Lost to Time, Found by Nature
Nevada’s Lake Mead usually has a high water line at 1,229 feet above sea level, but drought conditions in 2015 drained much of the lake, and an eerie 19th-century ghost town emerged.
Dry Spell City
Founded in 1865 and situated in what would later become Lake Mead, stood the Mormon settlement of St. Thomas. After the Mormons discovered they had in fact settled in Nevada (not Utah) and the government demanded five years back taxes, they burned down their homes, abandoned their crops, and moved to Salt Lake City.
In the 1880s, new settlers who found the land fertile enough for farming moved in. The small population of 500 developed the land, and at its peak, there was a school, post office, church, grocery stores, and several garages for the newly invented automobile.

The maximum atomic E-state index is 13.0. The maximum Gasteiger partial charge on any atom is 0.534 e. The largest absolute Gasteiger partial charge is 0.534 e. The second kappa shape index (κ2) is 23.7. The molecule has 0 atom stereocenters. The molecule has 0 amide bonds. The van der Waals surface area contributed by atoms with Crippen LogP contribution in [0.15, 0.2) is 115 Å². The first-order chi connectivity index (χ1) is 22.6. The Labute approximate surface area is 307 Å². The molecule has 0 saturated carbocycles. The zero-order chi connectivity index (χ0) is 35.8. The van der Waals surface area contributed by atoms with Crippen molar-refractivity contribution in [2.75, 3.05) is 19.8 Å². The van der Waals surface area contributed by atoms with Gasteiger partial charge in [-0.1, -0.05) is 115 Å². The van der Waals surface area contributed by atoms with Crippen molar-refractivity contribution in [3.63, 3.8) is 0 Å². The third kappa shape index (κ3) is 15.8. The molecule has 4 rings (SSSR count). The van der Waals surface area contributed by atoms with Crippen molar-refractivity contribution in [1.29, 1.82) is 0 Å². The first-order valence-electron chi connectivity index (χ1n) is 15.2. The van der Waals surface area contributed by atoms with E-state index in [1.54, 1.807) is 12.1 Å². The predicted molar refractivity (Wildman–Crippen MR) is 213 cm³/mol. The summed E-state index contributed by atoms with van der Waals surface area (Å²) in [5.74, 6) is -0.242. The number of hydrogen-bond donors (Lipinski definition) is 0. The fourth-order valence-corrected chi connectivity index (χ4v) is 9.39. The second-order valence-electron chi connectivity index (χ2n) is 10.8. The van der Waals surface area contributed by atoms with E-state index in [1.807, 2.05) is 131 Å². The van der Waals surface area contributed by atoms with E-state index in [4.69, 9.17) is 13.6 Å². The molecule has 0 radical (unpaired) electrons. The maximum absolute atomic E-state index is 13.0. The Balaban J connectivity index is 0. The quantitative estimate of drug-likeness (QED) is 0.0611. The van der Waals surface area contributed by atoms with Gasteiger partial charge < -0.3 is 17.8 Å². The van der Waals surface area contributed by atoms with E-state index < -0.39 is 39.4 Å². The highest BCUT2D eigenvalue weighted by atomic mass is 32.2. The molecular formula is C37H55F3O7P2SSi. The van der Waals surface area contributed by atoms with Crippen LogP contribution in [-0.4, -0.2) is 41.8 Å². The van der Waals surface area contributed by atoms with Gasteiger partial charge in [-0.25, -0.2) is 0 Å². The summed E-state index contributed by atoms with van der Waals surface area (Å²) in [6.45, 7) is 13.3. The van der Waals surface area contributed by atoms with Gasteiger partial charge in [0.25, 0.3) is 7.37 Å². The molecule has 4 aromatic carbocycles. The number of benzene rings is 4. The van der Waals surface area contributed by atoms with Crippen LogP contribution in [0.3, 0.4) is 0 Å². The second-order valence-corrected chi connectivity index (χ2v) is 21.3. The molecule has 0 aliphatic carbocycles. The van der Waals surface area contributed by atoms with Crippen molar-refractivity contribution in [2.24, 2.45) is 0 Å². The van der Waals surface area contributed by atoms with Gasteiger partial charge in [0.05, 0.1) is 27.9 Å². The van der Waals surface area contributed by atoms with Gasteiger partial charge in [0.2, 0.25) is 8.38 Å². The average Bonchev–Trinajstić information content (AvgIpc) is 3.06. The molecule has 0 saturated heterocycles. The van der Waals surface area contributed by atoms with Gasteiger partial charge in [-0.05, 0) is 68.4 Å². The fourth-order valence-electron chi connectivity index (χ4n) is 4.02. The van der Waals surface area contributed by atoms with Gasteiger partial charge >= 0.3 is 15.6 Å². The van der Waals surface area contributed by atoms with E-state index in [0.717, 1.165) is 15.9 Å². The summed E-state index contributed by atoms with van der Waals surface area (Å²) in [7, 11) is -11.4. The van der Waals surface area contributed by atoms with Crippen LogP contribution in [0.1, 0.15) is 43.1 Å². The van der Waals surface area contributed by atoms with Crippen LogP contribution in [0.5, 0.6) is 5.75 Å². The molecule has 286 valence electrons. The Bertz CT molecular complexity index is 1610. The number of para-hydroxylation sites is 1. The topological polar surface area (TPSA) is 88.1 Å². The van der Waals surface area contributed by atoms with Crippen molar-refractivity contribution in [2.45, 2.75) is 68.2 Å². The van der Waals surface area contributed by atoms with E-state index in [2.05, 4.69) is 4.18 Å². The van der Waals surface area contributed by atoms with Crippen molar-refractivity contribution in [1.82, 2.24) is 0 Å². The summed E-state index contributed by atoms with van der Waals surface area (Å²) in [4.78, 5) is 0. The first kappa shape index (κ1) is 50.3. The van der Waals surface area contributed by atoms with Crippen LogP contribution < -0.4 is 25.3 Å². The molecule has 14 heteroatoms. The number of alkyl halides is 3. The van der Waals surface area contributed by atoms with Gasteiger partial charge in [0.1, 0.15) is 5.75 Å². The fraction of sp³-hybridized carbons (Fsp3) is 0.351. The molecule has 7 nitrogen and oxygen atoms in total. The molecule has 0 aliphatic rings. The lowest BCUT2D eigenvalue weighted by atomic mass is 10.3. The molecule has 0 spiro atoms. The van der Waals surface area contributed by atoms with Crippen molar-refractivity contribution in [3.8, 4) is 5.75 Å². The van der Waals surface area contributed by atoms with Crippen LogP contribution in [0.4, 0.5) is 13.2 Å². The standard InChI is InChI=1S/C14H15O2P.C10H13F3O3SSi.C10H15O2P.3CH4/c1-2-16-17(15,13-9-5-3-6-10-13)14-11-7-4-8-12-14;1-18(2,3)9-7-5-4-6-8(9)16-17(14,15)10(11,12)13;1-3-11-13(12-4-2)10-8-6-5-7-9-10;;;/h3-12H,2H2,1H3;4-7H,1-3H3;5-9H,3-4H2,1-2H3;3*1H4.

In 1928, President Calvin Coolidge signed a bill authorizing the construction of the Hoover Dam (originally the Boulder Dam). Upon completion of this project, Lake Mead began to fill, and in 1938, St. Thomas was abandoned—again—with the town’s last resident rowing away from his home in June. The once thriving town was now sunken and soon forgotten.
Exposed, but not for long
Now, at Lake Mead’s lowest point in over 40 years, St. Thomas is emerging from its watery grave. The ghost town is expected to remain exposed for at least the next two years, but Lake Mead, which gets its water supply from melting Rocky Mountain snow, could eventually refill, burying St. Thomas once again.
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